Women and Girls: The Unrealized Gains of Human Capital
While books like Lean In and Girl Boss have helped to renew a positive conversation about feminism in America, movements like Girl Rising, Half the Sky, and the Malala Fund, are pushing the plight of girls in developing countries further to the forefront of the public eye than ever before. To the benefit of millions of girls, the resulting discussion is evolving from viewing the gender gap in education less as yet another social ill for charitable giving to alleviate, and more as a global responsibility to eradicate.
Because it is more complicated to change the hearts and minds of those that have the power to hold women and girls back than an impassioned plea for their equality, among families, communities, and federal institutions, it is important to target a concern they share: capital.
In families of poverty, it is common for boys to be sent to school while their sisters remain in the home to complete household chores or work the land. While parents often focus on the opportunity cost of sending their girls to school as lost income in the short term, the true return on investment comes from allowing them to continue their education, obtain better employment, and bring in more income for the family.
As studies show, “Every year of schooling increases a girl’s individual earning power by 10 to 20 percent, while the return on secondary education is even higher, in the 15 to 25 percent range.” For struggling families, these gains can be significant enough to help change a culture of keeping girls at home.
Not only do girls need to attend school, they need career counseling to direct them toward their options. Attendance is only the first step of breaking into the benefits of education. In communities where girls are the first in their family make it to, let alone complete, secondary school, they do not have the mentorship from family that others with higher economic means enjoy. By investing in simple programs that help girls envision a future for themselves and inform them of the path that will take them there, a degree becomes less a piece of paper, and more the keys to becoming future leaders.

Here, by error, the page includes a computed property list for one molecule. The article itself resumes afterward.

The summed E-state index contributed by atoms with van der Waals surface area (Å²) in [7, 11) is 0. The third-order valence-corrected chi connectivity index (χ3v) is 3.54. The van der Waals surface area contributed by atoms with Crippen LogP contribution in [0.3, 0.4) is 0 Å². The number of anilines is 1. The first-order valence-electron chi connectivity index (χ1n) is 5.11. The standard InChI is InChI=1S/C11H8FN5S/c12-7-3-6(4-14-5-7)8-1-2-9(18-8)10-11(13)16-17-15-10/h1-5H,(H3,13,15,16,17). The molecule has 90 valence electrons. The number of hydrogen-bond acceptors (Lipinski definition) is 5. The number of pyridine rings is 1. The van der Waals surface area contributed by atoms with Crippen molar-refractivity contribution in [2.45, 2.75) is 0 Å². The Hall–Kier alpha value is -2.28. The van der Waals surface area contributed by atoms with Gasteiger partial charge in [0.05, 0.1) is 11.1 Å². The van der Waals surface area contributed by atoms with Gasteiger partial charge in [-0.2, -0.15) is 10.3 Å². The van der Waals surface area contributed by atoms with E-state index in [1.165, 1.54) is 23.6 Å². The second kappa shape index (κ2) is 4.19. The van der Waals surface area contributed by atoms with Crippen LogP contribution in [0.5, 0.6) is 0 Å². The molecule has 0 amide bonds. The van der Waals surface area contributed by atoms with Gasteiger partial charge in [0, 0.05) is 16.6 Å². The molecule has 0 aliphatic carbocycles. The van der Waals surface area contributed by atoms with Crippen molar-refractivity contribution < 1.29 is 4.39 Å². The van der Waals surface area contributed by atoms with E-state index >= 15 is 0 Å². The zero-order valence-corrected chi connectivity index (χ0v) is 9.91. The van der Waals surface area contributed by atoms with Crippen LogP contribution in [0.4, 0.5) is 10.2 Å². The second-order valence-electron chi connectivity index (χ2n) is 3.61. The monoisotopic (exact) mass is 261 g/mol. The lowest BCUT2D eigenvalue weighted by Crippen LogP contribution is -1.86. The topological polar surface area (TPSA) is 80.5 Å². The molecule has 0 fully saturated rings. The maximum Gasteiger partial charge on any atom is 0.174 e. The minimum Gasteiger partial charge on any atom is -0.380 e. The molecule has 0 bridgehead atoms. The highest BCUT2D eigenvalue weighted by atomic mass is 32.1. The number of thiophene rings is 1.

When it comes to struggling economies, governments are being forced to see the harm in not utilizing so much of their human capital. For India, the loss of GPD from girls dropping out of school is as much as $30 billion in annual growth.
Not only does educating girls provide economic gains, it reduces economic losses. The enrolment of girls in school has been known to delay sexual activity, marriage, and childbirth; has been linked to lower rates of HIV/AIDS and reproductive morbidities; and a reduction of hours spent working domestically and in the labor force.
Luckily for donors in higher income countries, educating a girl and, therefore, transforming her community takes very little. The return on investment is truly inspiring when considering that as little as $50 can provide the transportation costs for a girl while attending university in Nepal for one year. A mere $500 a year can create thought leaders like journalists and teachers. By taking advantage of the extreme difference in purchasing power parity of countries like Nepal and the United States, relatively small amounts of investment can help create a new generation of progress and hope in the way of gender equality and human potential.